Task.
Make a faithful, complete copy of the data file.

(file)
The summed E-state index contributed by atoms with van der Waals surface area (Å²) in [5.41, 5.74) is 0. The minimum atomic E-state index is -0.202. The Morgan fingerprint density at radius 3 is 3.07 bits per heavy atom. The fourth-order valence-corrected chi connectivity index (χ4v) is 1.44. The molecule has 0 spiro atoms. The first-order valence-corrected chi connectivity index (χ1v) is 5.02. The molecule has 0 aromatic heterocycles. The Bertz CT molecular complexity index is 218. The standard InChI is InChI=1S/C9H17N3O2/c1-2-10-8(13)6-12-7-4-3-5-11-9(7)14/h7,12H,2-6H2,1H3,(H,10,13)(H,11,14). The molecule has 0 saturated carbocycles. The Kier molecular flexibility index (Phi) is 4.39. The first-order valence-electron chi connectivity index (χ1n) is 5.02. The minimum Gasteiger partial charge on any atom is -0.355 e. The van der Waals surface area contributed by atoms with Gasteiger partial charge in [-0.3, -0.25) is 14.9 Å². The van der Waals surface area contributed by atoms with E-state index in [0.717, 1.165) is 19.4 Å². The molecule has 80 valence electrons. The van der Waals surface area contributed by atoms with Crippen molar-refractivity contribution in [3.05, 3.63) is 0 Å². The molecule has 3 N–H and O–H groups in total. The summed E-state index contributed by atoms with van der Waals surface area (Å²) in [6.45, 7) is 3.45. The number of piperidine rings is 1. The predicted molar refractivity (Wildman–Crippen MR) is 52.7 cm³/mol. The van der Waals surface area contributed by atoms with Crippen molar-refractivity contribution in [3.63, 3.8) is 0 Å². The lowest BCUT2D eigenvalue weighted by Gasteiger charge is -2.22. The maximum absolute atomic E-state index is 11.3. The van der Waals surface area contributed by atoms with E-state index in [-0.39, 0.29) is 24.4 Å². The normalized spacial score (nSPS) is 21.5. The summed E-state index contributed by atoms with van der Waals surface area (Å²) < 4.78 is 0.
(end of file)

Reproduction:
The summed E-state index contributed by atoms with van der Waals surface area (Å²) in [5.41, 5.74) is 0. The minimum atomic E-state index is -0.202. The Morgan fingerprint density at radius 3 is 3.07 bits per heavy atom. The fourth-order valence-corrected chi connectivity index (χ4v) is 1.44. The molecule has 0 spiro atoms. The first-order valence-corrected chi connectivity index (χ1v) is 5.02. The molecule has 0 aromatic heterocycles. The Bertz CT molecular complexity index is 218. The standard InChI is InChI=1S/C9H17N3O2/c1-2-10-8(13)6-12-7-4-3-5-11-9(7)14/h7,12H,2-6H2,1H3,(H,10,13)(H,11,14). The molecule has 0 saturated carbocycles. The Kier molecular flexibility index (Phi) is 4.39. The first-order valence-electron chi connectivity index (χ1n) is 5.02. The minimum Gasteiger partial charge on any atom is -0.355 e. The van der Waals surface area contributed by atoms with Gasteiger partial charge in [-0.3, -0.25) is 14.9 Å². The van der Waals surface area contributed by atoms with E-state index in [0.717, 1.165) is 19.4 Å². The molecule has 80 valence electrons. The van der Waals surface area contributed by atoms with Crippen molar-refractivity contribution in [3.05, 3.63) is 0 Å². The molecule has 3 N–H and O–H groups in total. The summed E-state index contributed by atoms with van der Waals surface area (Å²) in [6.45, 7) is 3.45. The number of piperidine rings is 1. The predicted molar refractivity (Wildman–Crippen MR) is 52.7 cm³/mol. The van der Waals surface area contributed by atoms with Crippen molar-refractivity contribution in [3.63, 3.8) is 0 Å². The lowest BCUT2D eigenvalue weighted by Gasteiger charge is -2.22. The maximum absolute atomic E-state index is 11.3. The van der Waals surface area contributed by atoms with E-state index in [-0.39, 0.29) is 24.4 Å². The normalized spacial score (nSPS) is 21.5. The summed E-state index contributed by atoms with van der Waals surface area (Å²) < 4.78 is 0.